For their part, Sunni rebel factions will receive their own supplies of guns, rocket launchers and cash from countries such as Saudi Arabia and Qatar while a worrying number of foreign fighters – many jihadist inspired – keep arriving to swell the rebel ranks.
It is estimated the number of foreign fighters originating from European countries as far afield as Ireland, Germany and Norway may now be in the thousands. Should they return home as fully committed Islamic militants it would constitute what French Interior Minister Manuel Valls recently called "a ticking time bomb".
Part of the problem in assessing this new emerging order – some might say chaos – in the Middle East is that, for so long now, there has been a situation in which most regional disputes have been between states. Think Egypt against Libya, Israel against its neighbours, Iraq against Iran, Turkey against Syria and you will understand what I mean.
But as the thrust of a recent lecture at the Bruno Kreisky Forum for International Dialogue, an influential Vienna-based think-tank pointed out, this framework has radically changed.
The lecture's content which was picked up by the Israeli daily newspaper Haaretz, highlights how today's conflicts in the Middle East are pouring across borders.
Lebanon, Turkey, Iraq, are all points in case in the fallout from Syria. Few doubt the car bomb a few days ago that wounded dozens of people in the Beirut stronghold of Lebanon's Shia militant group Hezbollah was almost certainly in retaliation for Hizbollah's battlefield alliance with Mr al Assad's forces inside Syria.
Israel has had its own experience of this cross-border brush fire the Syrian conflict has become. This has included clashes in the Golan Heights and the Israeli government's own decision to launch air strikes against targets inside Syria fearing weapons there were falling into the hands of their bitter enemies Hizbollah or might reach other Sunni jihadist groups.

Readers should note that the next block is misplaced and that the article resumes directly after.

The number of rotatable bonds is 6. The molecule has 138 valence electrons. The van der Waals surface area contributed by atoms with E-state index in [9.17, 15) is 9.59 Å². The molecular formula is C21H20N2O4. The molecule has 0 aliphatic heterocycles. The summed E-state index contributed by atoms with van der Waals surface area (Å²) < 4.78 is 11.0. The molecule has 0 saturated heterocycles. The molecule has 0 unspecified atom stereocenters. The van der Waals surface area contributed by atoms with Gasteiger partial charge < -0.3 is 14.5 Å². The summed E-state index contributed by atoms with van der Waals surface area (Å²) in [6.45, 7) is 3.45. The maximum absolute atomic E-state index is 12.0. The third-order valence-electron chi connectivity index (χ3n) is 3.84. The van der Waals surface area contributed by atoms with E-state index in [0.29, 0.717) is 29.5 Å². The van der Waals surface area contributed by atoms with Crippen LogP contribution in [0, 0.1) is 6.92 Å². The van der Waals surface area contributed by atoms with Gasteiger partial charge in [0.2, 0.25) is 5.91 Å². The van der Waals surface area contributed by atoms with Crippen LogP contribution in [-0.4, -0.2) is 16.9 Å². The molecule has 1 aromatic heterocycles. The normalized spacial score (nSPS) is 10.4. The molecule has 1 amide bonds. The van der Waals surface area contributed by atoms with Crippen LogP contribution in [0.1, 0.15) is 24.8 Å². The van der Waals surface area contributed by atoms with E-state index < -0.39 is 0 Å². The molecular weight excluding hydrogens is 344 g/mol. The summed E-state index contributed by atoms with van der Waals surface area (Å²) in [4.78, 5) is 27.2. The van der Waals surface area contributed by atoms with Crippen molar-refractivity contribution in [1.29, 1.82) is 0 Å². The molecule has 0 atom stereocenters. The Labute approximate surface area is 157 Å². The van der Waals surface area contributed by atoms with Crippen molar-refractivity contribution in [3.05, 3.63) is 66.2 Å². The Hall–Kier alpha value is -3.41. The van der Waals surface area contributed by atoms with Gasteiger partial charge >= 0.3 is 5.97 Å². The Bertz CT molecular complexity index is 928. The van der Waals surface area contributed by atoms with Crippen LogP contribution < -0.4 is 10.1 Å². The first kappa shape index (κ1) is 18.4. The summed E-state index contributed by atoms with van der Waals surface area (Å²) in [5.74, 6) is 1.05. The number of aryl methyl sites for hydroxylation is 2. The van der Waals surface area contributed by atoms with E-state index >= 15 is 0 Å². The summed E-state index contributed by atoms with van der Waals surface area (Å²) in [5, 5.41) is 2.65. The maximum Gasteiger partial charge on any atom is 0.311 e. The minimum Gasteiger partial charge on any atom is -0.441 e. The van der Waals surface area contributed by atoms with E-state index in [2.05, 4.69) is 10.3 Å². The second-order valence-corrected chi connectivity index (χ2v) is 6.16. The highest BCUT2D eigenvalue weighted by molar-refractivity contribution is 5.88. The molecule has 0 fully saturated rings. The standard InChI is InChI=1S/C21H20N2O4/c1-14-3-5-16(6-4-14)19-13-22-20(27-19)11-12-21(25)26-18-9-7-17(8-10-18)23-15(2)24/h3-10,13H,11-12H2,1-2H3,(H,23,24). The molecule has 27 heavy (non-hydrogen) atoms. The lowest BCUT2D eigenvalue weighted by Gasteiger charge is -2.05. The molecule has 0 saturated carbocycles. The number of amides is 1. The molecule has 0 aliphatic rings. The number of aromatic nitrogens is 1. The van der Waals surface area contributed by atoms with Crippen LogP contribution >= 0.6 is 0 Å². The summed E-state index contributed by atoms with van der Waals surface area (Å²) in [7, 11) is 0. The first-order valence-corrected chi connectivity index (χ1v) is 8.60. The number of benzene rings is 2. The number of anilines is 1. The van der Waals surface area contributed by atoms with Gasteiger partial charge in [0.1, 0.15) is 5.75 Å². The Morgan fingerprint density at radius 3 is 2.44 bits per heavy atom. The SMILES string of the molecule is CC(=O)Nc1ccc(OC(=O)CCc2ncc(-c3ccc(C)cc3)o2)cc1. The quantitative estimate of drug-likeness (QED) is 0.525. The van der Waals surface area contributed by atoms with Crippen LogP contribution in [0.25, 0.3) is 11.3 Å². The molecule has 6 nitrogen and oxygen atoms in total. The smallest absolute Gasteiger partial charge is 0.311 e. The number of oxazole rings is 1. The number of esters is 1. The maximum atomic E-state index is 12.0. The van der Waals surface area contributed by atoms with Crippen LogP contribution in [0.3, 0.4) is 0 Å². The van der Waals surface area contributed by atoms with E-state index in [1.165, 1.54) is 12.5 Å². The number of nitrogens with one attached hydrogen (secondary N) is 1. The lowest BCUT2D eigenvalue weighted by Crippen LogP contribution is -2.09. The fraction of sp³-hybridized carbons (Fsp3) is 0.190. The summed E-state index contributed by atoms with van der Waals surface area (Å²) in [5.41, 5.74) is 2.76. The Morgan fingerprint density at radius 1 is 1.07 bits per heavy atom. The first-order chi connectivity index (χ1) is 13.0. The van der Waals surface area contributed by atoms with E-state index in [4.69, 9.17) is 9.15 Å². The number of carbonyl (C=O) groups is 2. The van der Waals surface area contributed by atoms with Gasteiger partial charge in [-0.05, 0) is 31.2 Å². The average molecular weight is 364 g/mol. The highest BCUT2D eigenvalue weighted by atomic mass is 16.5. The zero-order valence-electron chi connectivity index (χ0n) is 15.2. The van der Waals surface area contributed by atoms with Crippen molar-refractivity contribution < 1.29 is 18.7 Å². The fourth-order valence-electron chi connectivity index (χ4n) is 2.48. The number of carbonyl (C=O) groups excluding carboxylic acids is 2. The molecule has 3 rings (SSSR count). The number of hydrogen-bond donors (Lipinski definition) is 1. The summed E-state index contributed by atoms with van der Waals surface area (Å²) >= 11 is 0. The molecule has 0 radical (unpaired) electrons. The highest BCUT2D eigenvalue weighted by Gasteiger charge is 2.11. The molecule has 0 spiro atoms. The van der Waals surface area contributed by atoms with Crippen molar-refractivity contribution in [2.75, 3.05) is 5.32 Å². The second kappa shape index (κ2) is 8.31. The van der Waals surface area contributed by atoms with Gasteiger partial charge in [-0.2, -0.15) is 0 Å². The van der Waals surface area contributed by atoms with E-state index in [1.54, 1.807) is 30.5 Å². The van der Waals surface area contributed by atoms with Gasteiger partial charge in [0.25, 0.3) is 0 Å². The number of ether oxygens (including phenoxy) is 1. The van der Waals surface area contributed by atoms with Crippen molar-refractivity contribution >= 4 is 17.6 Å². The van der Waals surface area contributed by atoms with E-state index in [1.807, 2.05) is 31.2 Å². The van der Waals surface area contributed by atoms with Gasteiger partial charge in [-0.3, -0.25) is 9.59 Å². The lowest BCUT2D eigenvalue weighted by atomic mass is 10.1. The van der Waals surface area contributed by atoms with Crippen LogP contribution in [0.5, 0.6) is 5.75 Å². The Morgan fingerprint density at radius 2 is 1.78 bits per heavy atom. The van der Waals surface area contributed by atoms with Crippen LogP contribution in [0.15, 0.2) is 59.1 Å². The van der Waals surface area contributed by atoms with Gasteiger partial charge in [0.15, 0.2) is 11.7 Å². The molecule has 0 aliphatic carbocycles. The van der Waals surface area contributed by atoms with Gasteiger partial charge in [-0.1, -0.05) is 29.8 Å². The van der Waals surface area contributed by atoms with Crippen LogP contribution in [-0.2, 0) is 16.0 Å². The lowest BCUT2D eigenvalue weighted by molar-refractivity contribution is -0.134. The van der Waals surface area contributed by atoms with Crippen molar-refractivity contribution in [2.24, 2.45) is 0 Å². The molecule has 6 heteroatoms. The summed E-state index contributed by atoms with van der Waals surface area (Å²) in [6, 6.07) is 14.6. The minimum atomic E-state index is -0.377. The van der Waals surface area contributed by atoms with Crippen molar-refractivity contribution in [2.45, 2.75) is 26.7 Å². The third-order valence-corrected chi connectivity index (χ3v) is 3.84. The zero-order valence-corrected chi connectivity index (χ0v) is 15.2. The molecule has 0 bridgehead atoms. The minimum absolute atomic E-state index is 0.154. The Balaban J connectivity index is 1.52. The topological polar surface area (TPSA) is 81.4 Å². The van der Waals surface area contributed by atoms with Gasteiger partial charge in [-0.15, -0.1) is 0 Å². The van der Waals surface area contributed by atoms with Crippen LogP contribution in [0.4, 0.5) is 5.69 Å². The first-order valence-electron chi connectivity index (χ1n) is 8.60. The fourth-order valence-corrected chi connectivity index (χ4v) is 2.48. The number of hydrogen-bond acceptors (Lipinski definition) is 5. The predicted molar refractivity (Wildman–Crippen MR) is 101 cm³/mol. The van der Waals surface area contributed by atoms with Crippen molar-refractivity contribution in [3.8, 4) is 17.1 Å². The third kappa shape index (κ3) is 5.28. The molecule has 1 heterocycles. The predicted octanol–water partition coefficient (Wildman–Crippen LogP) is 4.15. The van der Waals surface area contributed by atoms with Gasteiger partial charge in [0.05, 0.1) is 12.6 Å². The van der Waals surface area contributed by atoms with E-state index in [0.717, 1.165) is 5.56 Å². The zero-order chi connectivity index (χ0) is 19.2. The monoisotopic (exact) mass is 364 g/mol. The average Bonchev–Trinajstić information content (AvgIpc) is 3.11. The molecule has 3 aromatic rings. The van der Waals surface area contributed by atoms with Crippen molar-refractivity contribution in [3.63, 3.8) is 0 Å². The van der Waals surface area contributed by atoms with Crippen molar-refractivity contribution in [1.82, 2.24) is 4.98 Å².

On a wider and more general level, the thesis put forward by the Bruno Kreisky Forum also interestingly points to how, throughout the Middle East, state-based nationalism is declining and "something larger and older is taking over".
Among these factors is the Sunni-Shi'ite struggle for dominance and the region again becoming a focal point in the global struggle among major powers quarrelling over spheres of influence much larger than their areas of sovereignty.
While leadership transitions like those in Iran and Qatar are to be welcomed, the jury is still out on Egypt and Syria. Yesterday in Cairo, the Muslim Brotherhood pledged to continue its resistance to the army's removal of Islamist President Mohamed Mursi.
Across the region the situation remains fluid and frightening, punctuated by the occasional fortuitous political step forward. That said, there is now absolutely no doubt the Middle East is facing a wave of crises the likes of which has rarely been seen before.